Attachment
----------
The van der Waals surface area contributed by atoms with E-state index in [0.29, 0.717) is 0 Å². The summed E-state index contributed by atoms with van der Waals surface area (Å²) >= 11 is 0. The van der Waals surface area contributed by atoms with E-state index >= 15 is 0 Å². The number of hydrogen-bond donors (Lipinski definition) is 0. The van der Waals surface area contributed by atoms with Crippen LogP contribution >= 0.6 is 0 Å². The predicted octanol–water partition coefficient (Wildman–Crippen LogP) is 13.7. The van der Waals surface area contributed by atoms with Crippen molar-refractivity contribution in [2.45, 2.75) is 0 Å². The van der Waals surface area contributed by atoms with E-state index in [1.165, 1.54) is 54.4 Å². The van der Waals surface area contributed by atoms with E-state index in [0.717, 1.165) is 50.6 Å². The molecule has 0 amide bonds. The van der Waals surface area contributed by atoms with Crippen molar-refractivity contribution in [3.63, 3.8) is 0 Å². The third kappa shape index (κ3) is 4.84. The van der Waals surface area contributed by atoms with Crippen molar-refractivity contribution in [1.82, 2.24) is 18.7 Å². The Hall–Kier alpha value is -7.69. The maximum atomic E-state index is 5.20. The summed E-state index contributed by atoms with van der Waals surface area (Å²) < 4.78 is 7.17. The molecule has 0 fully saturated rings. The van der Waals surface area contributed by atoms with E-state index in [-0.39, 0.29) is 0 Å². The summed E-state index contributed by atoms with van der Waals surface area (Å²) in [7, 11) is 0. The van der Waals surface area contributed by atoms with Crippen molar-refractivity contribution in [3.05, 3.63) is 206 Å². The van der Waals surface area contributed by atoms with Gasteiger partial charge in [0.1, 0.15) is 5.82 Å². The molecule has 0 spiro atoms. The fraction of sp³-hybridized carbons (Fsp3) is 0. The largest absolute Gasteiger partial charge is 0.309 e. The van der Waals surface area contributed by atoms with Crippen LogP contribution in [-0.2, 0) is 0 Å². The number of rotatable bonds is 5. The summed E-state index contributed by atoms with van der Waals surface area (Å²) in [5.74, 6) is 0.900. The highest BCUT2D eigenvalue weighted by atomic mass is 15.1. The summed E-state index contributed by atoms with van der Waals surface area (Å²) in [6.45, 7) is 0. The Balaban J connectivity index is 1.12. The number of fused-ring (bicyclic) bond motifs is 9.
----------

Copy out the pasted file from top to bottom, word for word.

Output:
The van der Waals surface area contributed by atoms with E-state index in [0.29, 0.717) is 0 Å². The summed E-state index contributed by atoms with van der Waals surface area (Å²) >= 11 is 0. The van der Waals surface area contributed by atoms with E-state index >= 15 is 0 Å². The number of hydrogen-bond donors (Lipinski definition) is 0. The van der Waals surface area contributed by atoms with Crippen LogP contribution >= 0.6 is 0 Å². The predicted octanol–water partition coefficient (Wildman–Crippen LogP) is 13.7. The van der Waals surface area contributed by atoms with Crippen molar-refractivity contribution in [2.45, 2.75) is 0 Å². The van der Waals surface area contributed by atoms with E-state index in [1.165, 1.54) is 54.4 Å². The van der Waals surface area contributed by atoms with E-state index in [0.717, 1.165) is 50.6 Å². The molecule has 0 amide bonds. The van der Waals surface area contributed by atoms with Crippen molar-refractivity contribution in [3.63, 3.8) is 0 Å². The third kappa shape index (κ3) is 4.84. The van der Waals surface area contributed by atoms with Crippen molar-refractivity contribution in [1.82, 2.24) is 18.7 Å². The Hall–Kier alpha value is -7.69. The maximum atomic E-state index is 5.20. The summed E-state index contributed by atoms with van der Waals surface area (Å²) < 4.78 is 7.17. The molecule has 0 fully saturated rings. The van der Waals surface area contributed by atoms with E-state index in [-0.39, 0.29) is 0 Å². The summed E-state index contributed by atoms with van der Waals surface area (Å²) in [7, 11) is 0. The van der Waals surface area contributed by atoms with Crippen molar-refractivity contribution in [3.05, 3.63) is 206 Å². The van der Waals surface area contributed by atoms with Gasteiger partial charge in [0.1, 0.15) is 5.82 Å². The molecule has 0 spiro atoms. The fraction of sp³-hybridized carbons (Fsp3) is 0. The largest absolute Gasteiger partial charge is 0.309 e. The van der Waals surface area contributed by atoms with Crippen LogP contribution in [-0.2, 0) is 0 Å². The number of rotatable bonds is 5. The summed E-state index contributed by atoms with van der Waals surface area (Å²) in [5.74, 6) is 0.900. The highest BCUT2D eigenvalue weighted by atomic mass is 15.1. The summed E-state index contributed by atoms with van der Waals surface area (Å²) in [6.45, 7) is 0. The Balaban J connectivity index is 1.12. The number of fused-ring (bicyclic) bond motifs is 9.